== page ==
Facebook’s second campus in Menlo Park will be designed by Frank Gehry, the architect who designs impressive, jagged structures like the Walt Disney Concert Hall in Los Angeles and the Guggenheim Museum in Bilbao, Spain.
City officials have already given the 433,555-square-foot building the green light. But Gehry’s creative partner Craig Webb told Mercury News that Facebook is looking for a design that’s less Gehr-ish than the others.
“‘They felt some of those things were too flashy and not in keeping with the kind of the culture of Facebook, so they asked us to make it more anonymous,’ Webb said.’Frank (Gehry) was quite willing to tone down some of the expression of architecture in the building.’
When finished, much of the white stucco building will be hidden by the landscaping and the rooftop park, he said.
‘Our intent is that it almost becomes like a hillside, with the landscape really taking the forefront,’ Webb said.
The campus will include a park-like entrance off Willow Road, open to the public. A tunnel beneath Bayfront Expressway will connect Facebook’s two campuses.”
It sounds like he’ll be channeling Frank Lloyd Wright for this one. Everyone seems happy about the arrangement, and we’re sure it’ll be gorgeous, but we’d also like to point out that California is home to several over-the-top monuments that would make even the most “flashy” example of Gehry’s “expression” seem understated by comparison.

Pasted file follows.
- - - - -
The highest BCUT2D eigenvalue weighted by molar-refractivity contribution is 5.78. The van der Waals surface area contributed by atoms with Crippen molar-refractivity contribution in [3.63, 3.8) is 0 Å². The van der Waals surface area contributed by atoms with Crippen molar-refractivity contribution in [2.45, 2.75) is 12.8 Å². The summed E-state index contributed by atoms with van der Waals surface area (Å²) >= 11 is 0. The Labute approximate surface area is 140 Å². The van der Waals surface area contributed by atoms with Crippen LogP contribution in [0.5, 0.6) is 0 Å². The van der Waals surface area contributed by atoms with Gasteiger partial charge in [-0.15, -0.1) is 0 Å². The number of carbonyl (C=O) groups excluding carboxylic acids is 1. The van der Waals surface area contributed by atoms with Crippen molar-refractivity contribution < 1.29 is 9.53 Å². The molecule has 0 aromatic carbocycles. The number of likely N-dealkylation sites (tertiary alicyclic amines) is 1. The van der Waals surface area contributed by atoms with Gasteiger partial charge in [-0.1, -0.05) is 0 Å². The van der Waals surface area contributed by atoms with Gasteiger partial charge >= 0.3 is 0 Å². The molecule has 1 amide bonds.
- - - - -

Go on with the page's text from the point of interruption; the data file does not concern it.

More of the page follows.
Just down the road in San Jose, there’s the delightfully weird Winchester Mystery House, designed (but never quite finished) by Sarah Winchester, the widow of a gun manufacturer whose psychic advised that she keep adding new wings to the house to keep away vengeful spirits. The outside looks reasonable, but inside there are doors that lead to nowhere, stained glass windows with built-in spider webs, misshapen stairs, and a panic room, among other oddities. That, and it now has a strip mall built around it.
Keep driving south to San Simeon and you’ll run into Hearst Castle, which is not so much a castle as it is a Spanish-style villa in the middle of a cattle ranch. Again, it looks normal from the outside and has some lovely swimming pools, but if you look closely during your bus ride to the top of the hill, you might see a zebra running with the bulls. Inside, the castle is filled with church parts imported from Europe and nothing matches. Nothing.
You are not likely to get an invite to the late Michael Jackson’s fairy tale home near Santa Barbara, Neverland Ranch, but it exists. And it looks like this:
The Church of Jesus Christ of Latter-day Saints built this dreamy temple among a tangle of freeways and office parks in San Diego. In 1993. (No, that’s not a typo.)